Meat plant refrigeration upgrade leads to 20% capacity increase

By Janaina Topley Lira, Apr 10, 2012, 00:00 2 minute reading

E.C. Throsby Pty Limited, one of Australia’s leading packaged meat exporters recently upgraded its refrigeration plant to include automated plate freezing technology, which uses ammonia. The upgrade has resulted in a 20% increase in refrigeration capacity while also reducing labour costs.

E.C. Throsby Pty Limited operates a hot boning process plant north of Sydney in New South Wales, Australia. In 2010, the company decided to add additional plate stacks to increase capacity. 
22% capacity increase
The Singleton Throsby plant, which was built in 2000 features a slaughter floor, boning room, offal and tripe rooms, cold store, rendering plant and plate freezers. To accommodate a planned increase in production it was decided that additional plate stacks were required and that these should be automated and housed in specially constructed a stand-alone building.
By adding four new plates to each of the original four plate freezers, capacity was increased by 22%, whilst the conversion to automatic operation improved the entire production flow through the plant and avoided labour costs. Moreover, the system has vastly improved carton presentation, almost eliminating damage claims.
According to Brendan Dever, business development manager with Milmeq, the company that worked on the plant upgrade, it “allowed an increase in freezing time to 20 hours, with an accompanying rise in plant room evaporating temperature, resulting in a very significant annual energy saving.”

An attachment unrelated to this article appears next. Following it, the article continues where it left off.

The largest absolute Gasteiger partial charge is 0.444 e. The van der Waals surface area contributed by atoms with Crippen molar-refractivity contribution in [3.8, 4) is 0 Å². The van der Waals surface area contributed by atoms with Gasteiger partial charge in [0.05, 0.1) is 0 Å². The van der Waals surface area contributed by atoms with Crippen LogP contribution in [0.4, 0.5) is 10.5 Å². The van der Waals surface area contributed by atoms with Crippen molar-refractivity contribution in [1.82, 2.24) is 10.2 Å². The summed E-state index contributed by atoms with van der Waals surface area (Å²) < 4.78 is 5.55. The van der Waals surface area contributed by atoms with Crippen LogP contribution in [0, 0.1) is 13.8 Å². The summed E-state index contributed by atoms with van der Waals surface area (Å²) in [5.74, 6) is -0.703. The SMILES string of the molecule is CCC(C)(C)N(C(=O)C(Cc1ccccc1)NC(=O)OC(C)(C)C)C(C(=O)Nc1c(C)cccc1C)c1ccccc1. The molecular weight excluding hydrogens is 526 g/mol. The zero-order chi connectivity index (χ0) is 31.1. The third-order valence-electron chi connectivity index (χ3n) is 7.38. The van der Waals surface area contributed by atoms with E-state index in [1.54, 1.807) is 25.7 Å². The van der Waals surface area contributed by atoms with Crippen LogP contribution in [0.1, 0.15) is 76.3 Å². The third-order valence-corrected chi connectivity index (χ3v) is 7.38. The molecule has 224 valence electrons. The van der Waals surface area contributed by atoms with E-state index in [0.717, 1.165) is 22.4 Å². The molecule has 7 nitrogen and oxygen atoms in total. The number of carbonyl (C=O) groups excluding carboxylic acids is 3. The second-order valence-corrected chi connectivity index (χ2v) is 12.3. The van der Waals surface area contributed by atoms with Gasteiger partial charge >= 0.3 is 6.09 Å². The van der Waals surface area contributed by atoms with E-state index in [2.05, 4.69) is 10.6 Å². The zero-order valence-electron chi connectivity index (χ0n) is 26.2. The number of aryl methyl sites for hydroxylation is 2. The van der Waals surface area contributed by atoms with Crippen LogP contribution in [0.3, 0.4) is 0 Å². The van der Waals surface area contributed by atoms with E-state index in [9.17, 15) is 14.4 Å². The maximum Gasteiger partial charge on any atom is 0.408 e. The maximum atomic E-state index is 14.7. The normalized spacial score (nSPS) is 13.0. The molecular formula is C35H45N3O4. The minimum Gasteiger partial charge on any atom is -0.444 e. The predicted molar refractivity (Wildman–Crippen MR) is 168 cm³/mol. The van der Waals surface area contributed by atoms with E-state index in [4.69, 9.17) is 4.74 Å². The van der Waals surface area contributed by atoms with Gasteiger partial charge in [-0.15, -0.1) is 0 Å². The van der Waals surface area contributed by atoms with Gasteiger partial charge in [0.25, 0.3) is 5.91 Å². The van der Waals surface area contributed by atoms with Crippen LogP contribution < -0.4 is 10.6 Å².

Plate freezing 
Plate freezing is a mechanised freezing process commonly used by meat, dairy, and fresh produce manufactures. Plate freezers are composed of an insulated cabinet that holds freezing plates positioned within a steel frame one above the other. Refrigerant, often ammonia circulates through the plates enabling them to rapidly cool a product by transferring heat by conduction from the product to the evaporator.
Despite the relatively high cost of the technology plate freezing has a number of advantages:
  • 24 hour freezing cycle for products such as packaged beef, compared to 48 hours for air blast freezing
  • Production of uniform sized cartons that are both flat topped and bottomed allowing for improved transport efficiencies
  • Reduction in energy costs as a result of the elimination of fans
Unlike in Europe, where the meat is frozen in 80mm block, in Australia there are slight dimension variations between plants, meaning that each plate freezer needs to be custom designed and built.
E. C. Throsby Pty Limited is a private, wholly Australian owned beef processing company. The Throsby Family have been processing livestock in the Hunter Valley for over 50 years from 1951. The plant processes cows and bulls, and produces product lines such as Bone In & Boneless Beef (Manufacturing & Primal Cuts), Offals, Fancy Meats, Tripe, Meat Meal, Blood Meal and Tallow for the export and domestic markets.
Milmeq have been providing horizontal plate freezers for over 40 years, producing small, medium and large ammonia plate freezers. Their manual plate freezers have a typical freezing capacity of up to 720 cartons; their semi-automatic plate freezers have a daily freezing capacity of up to 1,344 cartons; and their fully automatic plate freezers have a freezing capacity of up to 3,000 cartons.


By Janaina Topley Lira

Apr 10, 2012, 00:00

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